Zentyal, formerly known as eBox Platform, is a multi-purpose Linux distribution based on Ubuntu server. It can function as a network gateway, unified threat manager, office server, infrastructure manager, and a unified communications server. It is developed and maintained by Zentyal, a software solutions provider based in Spain.
Zentyal 2.0 is the first stable release under the Zentyal name, and this article is the first review of this server distribution under its new name.
Installation: Zenyal is based on Ubuntu 10.04 server, and it uses the same installation program. The installation process is a two-stage one. In the first stage, the base system is installed, and in the second, the modules are installed. LVM, the Linux Logical Volume Manager, is the default disk partitioning scheme. RAID and iSCSI installations are supported. Full disk encryption is also supported though the process of configuring disk encryption is not as simple as Fedora’s or even that of PC-BSD. You may read how to install Zentyal on an encrypted LVM.
The module installation (during the second stage) is very flexible. You may choose to install all or some of the modules. Each module offers a set of features. You may view a short video of how to install Zentyal’s modules below. A couple of screenshots are available on the last page.
Administration: Administration of Zentyal is via a secure (https), browser-based interface and locally via a desktop interface: Local administration is via the same browser-based interface running atop the Lightweight Desktop Environment (LXDE). You may also launch a terminal and install any number of packages that you need using apt-get.
Zentyal’s default desktop
The user account created during the first installation stage is used for all administrative tasks. However, the user account installation step (shown below) incorrectly states that the user account will be used for “non-administrative activities.” The same (user) account that is created at this step is the same that is required (by default) for both remote and local administrative tasks. It is the admin account.
Free Features (Modules): Zentyal is free to download and use, no charge. Features are delivered via modules. The module and the features they deliver are:
- Zentyal Gateway –
- Load balancing and WAN fail-over
- Traffic shaping (QoS)
- Wired and wireless interface configuration. VLAN support.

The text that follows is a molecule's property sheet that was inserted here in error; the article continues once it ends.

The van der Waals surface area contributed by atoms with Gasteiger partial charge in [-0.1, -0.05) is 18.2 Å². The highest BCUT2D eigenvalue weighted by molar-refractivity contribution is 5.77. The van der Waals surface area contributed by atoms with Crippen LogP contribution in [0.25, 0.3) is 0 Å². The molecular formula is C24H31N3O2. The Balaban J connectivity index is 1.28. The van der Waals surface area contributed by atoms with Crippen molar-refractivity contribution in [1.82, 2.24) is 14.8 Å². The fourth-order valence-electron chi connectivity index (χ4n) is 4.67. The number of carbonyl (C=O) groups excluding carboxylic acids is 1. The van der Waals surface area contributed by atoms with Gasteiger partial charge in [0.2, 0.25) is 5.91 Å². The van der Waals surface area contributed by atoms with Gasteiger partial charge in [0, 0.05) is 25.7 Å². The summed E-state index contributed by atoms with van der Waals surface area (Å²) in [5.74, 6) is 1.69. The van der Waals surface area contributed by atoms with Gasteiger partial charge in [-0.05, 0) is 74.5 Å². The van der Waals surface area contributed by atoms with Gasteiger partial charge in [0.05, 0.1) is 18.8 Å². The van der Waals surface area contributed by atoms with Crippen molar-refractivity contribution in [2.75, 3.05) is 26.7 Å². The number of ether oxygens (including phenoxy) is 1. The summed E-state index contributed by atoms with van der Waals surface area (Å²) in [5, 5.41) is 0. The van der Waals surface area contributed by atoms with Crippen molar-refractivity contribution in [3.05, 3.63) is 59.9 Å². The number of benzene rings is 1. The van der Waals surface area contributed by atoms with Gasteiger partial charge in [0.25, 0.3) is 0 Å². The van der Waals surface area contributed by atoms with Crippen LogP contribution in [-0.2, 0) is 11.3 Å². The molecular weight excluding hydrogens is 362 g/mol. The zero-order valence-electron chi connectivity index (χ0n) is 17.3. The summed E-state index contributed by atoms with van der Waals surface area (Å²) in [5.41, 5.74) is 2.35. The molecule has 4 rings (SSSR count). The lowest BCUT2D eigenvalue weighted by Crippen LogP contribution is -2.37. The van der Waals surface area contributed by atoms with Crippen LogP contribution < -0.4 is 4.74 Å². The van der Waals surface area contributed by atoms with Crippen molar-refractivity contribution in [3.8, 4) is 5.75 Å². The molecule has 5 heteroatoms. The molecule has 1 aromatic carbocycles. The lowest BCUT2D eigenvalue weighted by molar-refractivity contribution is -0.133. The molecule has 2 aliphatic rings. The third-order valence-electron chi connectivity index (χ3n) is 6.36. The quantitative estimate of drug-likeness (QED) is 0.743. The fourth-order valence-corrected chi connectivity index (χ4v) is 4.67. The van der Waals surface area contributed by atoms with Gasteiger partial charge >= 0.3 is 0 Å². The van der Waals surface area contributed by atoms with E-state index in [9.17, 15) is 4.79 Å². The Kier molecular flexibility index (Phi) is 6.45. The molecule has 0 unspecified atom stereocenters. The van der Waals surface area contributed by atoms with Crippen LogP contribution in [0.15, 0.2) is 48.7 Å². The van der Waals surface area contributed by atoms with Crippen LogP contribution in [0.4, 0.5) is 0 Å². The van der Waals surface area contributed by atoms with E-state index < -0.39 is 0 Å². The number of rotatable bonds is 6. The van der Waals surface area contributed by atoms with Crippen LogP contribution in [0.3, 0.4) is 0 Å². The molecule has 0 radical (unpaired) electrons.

- Firewall with stateful packet inspection
- RADIUS authentication server
- HTTP proxy with cache, content filtering, anti-virus, anti-spam, and mail filter
- Zentyal UTM –
- VPN (OpenVPN)
- Intrusion detection and prevention (Snort)
- Zentyal Infrastructure –
- DHCP server
- DNS server
- Web (Apache) server
- FTP (vsftp) server
- NTP server
- Zentyal Office –
- File and printer server with Samba and CUPS
- Backup and restore. Encrypted, bandwidth-efficient data backup using Duplicity
- Calendar, contacts and tasks sharing with Zarafa groupware
- LDAP server with Active Directory synchronization (AD) and Roaming Profiles
- Zentyal Unified Communications –
- Asterisk VoIP with support for calls to mobile phones and landlines
- Jabberd2-powered Instant Messaging (IM)
- SMTP and POP3/IMAP4 with SSL/TLS
With these modules, Zentyal allows you can build any type of server that you need. It is worth noting that this is not unique to Zentyal. Most of the distributions in the Firewall/Router category are similarly designed.
Fee-based Services: Under Zentyal’s Professional and Enterprise Subscription services, additional capabilities (services and addons) may be added to the default Zentyal installation. The services, which includes Quality Assured Software Updates, Virtual MSP, Advanced Security Updates, Virtual CIO, Disaster Recovery, and VoIP Calls, are available via Zentyal Cloud and addons. A review of the services and capabilities available under the Professional Subscription service will be published here early next week. Subscribe via RSS or email to have it delivered automatically to your Feed Reader or Inbox.
Final Thoughts: While I am not yet in a position to comment on Zentyal’s fee-based services, the free features delivered via the modules will satisfy the requirements for a server distribution for most users. The complaints I have are with the (manual) installation and the administrative interface.
The installer is the same used on Ubuntu server, the Linux distribution it is based on, and the manual or advanced installation process could be better. A true graphical interface will make a world of difference. An installation task that requires, say, three steps or less on Fedora, Debian and PC-BSD could take more than a dozen steps to accomplish under Zentyal.
With regards to the administrative interface, one aspect of it that could use a bit of tweaking are the widgets (the administrative interface is widgetized). While you can move them around, you cannot collapse a widget. This is not a show-stopper, but all good widgetized interfaces tend to have collapsible widgets.
Resources: A free installation image (460 MB CD image) of Zentyal may be downloaded from here. The installation image is a 32-bit image and it runs on both 32- and 64-bit platforms. You may also access basic documentation, an installation guide, and developer resources.
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